Trekking Gear

Gear for Two

Gear for Two

Gear for a three-week trip, most of it trekking, was a little overwhelming. We were headed for high altitude = cold weather. Living on the temperate California coast, we needed to stock up on layers for 18 days of living outdoors at 12,000+ feet elevations.

The list was long, but in the end there was very little that we brought that we didn’t use. The key was layers. Hiking uphill was sweaty work, while hiking downhill not so much. It might rain (it did), it might snow (it did).

Here are a few notes, and what we packed.

Gear recommendations

Seattle Sports Roll Top Waterproof Duffel Bag: 28″ x 14″ accommodates 4310 cubic inches of stuff. A good size that contained our sleeping bags, clothing, toiletries, books, and extra shoes. Our duffel bags were loaded into burlap sacks and transported on the horses and donkeys daily. Having something sturdy and waterproof was important, especially in rain and damp environs. (Looks like Seattle Sports is discontinuing this particular model, but there are other comparable gear out there.)

PrAna pants: Halle for women, Zion for men. The bit of stretch in these pants just makes all of uphill and downhill hiking easier. They wore well, resisted stains, and dried relatively quickly after a swishing in a glacial stream. Looked good in town, too. Hard to find on sale, but worth every penny you pay.

Rab Neutrino Endurance jacket for women. Bought greatly discounted last year’s colors for both ladies on the trip. Longer in the back, a cozy hood makes an all around toasty jacket. Comes with its own stuff sack, which helped keep it contained in our cavernous duffel bags. A key jacket for nights and mornings in camp.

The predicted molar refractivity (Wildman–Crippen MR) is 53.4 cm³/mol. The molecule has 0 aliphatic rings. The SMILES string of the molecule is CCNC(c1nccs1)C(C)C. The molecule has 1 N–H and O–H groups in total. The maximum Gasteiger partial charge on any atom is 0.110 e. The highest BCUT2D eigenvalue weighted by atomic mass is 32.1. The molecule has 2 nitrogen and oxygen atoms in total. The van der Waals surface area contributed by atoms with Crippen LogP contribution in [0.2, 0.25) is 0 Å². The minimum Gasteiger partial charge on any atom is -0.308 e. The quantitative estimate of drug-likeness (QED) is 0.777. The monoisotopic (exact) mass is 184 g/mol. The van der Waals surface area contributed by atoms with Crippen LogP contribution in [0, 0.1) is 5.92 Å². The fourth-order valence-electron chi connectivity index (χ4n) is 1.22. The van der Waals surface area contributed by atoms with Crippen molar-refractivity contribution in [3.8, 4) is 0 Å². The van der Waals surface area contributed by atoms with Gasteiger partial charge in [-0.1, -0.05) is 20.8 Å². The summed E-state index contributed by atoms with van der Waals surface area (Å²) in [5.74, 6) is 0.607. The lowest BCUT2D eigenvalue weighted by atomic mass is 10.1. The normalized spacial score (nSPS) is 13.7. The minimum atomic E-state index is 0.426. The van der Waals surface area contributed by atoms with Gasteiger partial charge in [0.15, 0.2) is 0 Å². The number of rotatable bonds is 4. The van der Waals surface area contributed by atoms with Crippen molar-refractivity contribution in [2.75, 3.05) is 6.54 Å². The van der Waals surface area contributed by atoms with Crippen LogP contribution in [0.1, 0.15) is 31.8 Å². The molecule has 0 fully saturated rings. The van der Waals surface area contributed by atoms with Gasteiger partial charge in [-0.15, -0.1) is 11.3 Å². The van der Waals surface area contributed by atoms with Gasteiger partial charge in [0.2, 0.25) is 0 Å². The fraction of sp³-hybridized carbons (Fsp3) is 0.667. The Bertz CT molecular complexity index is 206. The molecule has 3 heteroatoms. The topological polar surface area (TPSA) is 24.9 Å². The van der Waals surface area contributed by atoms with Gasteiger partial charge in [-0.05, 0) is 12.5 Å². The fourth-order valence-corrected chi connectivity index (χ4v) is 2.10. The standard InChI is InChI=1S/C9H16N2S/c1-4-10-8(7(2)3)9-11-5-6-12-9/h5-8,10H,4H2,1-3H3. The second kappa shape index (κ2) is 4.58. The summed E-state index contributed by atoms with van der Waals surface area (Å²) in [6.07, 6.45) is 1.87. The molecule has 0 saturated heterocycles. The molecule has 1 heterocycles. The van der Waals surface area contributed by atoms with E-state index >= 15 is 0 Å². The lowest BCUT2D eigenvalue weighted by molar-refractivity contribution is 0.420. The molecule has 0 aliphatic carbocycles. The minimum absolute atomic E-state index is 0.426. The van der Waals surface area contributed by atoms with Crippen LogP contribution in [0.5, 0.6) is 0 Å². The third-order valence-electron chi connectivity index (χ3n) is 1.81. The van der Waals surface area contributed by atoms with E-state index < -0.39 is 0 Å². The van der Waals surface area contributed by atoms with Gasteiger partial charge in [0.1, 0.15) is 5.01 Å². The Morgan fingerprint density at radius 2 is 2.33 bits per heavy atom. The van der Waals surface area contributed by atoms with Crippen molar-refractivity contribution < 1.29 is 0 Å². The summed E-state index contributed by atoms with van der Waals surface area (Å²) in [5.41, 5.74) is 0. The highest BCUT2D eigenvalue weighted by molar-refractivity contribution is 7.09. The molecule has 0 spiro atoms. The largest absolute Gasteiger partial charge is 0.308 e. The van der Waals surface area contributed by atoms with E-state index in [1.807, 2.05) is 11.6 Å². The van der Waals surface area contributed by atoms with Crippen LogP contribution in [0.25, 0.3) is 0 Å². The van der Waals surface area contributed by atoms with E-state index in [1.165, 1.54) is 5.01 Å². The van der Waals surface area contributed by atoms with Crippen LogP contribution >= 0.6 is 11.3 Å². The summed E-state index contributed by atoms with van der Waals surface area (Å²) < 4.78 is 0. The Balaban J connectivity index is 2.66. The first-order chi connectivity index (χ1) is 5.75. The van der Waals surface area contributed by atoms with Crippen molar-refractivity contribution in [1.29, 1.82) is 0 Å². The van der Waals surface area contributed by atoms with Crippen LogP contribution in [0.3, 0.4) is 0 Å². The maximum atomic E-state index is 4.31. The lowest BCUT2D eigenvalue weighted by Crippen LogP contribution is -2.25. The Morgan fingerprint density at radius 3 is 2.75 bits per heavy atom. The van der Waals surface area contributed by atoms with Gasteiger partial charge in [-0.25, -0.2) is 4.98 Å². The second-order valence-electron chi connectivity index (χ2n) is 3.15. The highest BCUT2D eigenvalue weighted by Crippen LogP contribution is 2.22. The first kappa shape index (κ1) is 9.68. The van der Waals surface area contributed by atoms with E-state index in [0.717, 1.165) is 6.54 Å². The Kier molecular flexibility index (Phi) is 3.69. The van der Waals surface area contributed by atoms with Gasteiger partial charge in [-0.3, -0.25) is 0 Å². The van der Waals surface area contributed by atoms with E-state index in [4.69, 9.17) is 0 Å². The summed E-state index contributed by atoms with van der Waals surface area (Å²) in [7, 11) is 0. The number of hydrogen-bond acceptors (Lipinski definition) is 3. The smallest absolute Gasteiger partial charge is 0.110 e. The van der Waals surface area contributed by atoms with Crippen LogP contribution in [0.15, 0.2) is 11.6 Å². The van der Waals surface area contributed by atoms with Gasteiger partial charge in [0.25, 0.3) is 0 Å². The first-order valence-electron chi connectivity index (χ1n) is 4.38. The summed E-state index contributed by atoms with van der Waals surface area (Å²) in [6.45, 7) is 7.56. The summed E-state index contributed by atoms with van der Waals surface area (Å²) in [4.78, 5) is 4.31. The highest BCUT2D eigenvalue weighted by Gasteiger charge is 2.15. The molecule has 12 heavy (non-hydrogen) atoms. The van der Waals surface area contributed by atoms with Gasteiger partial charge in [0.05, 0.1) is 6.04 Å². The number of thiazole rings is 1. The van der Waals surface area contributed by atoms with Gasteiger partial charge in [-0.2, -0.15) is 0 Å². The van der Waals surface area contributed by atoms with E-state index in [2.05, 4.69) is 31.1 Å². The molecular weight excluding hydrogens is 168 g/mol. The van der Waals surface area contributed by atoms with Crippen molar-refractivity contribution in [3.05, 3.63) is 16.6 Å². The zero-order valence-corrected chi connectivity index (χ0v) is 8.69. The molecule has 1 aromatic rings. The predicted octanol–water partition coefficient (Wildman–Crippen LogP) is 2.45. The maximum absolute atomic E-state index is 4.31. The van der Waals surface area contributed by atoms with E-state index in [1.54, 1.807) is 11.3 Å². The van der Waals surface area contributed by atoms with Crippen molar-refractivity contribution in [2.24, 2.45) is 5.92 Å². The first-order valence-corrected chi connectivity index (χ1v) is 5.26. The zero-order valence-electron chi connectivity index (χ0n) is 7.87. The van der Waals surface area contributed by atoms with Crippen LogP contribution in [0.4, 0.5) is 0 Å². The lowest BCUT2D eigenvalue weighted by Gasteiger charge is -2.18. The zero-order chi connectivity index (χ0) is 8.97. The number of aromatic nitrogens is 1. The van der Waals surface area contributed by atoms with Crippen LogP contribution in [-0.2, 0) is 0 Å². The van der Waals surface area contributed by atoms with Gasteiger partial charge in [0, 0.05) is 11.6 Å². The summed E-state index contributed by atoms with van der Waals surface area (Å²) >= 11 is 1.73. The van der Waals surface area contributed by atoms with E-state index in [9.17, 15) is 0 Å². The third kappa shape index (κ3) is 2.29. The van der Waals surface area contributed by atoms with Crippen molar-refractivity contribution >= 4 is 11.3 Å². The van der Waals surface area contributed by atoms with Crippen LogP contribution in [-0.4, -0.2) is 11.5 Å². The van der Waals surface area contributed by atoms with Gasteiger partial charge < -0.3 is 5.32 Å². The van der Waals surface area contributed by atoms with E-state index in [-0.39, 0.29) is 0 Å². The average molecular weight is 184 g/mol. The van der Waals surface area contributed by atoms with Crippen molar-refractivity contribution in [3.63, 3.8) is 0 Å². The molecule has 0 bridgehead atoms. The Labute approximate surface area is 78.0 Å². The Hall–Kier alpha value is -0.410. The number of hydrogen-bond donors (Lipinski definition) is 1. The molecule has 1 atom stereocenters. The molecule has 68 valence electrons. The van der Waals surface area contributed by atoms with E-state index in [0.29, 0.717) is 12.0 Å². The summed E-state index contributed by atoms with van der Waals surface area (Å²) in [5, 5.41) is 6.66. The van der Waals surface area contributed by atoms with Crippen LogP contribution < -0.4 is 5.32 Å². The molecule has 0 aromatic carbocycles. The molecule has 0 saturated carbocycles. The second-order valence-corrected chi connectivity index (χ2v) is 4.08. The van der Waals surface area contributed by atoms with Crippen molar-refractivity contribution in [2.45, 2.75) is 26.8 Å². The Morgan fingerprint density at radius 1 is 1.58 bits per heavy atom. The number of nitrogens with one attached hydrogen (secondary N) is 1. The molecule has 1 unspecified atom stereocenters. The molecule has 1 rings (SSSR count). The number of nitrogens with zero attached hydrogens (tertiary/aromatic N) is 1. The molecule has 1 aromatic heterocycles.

Cocoon sleeping bag liner: silk. Keeps your sleeping bag cleaner, and adds a few degrees of warmth.

Gear List

Bag for trekking kit (Sierra Sports duffel)
Daypack with waterproof cover
Sleeping bag (3 or 4 season bag)Silk liner
Pillow case (stuff with fleece and down clothing for pillow)
Trekking pants (2 pairs)
Fleece lined pants (1 pair)
Fleece tights (2 pairs)
Short sleeved performance shirts (2 for base layer)
Long sleeved performance shirts (3, different weights)
Fleece shirt/jacket (heavier weights than above shirts)
Down sweater
Windproof/windstopper jacket
Waterproof jacket
Waterproof pants
Scarf/buff/neck gaiter
Gloves and mittens (yes, you need both)
Hiking boots
Camp shoes
Hiking socks (varying thicknesses – your feet may swell)
Gaiters (for rain, mud, snow)
Brimmed hat
Warm hat
Bathing suit
Polarizing sunglasses
Nylon line (for clothesline)
Small knife
Water bottle (refillable)
Camp towel
Biodegradable soap
Sunscreen/lip balm
Insect repellant
Small roll of toilet paper
Journal and pen/pencil
Small first aid kit
Regular medications you take
Glasses and spares (if you wear)
Spare batteries
Energy snacks
Water purification tools (Steripen, tablets, filter)
Ziplocks (helps to organize duffel contents)
All-in-one tool
Waterproof matches
Field guides
Books, playing cards, other diversions

We never used the earplugs: although most blogs complained about barking dogs, we were not bothered. We also never used the Steripen: the trekking staff always boiled water, and the hotels all offered bottled water.


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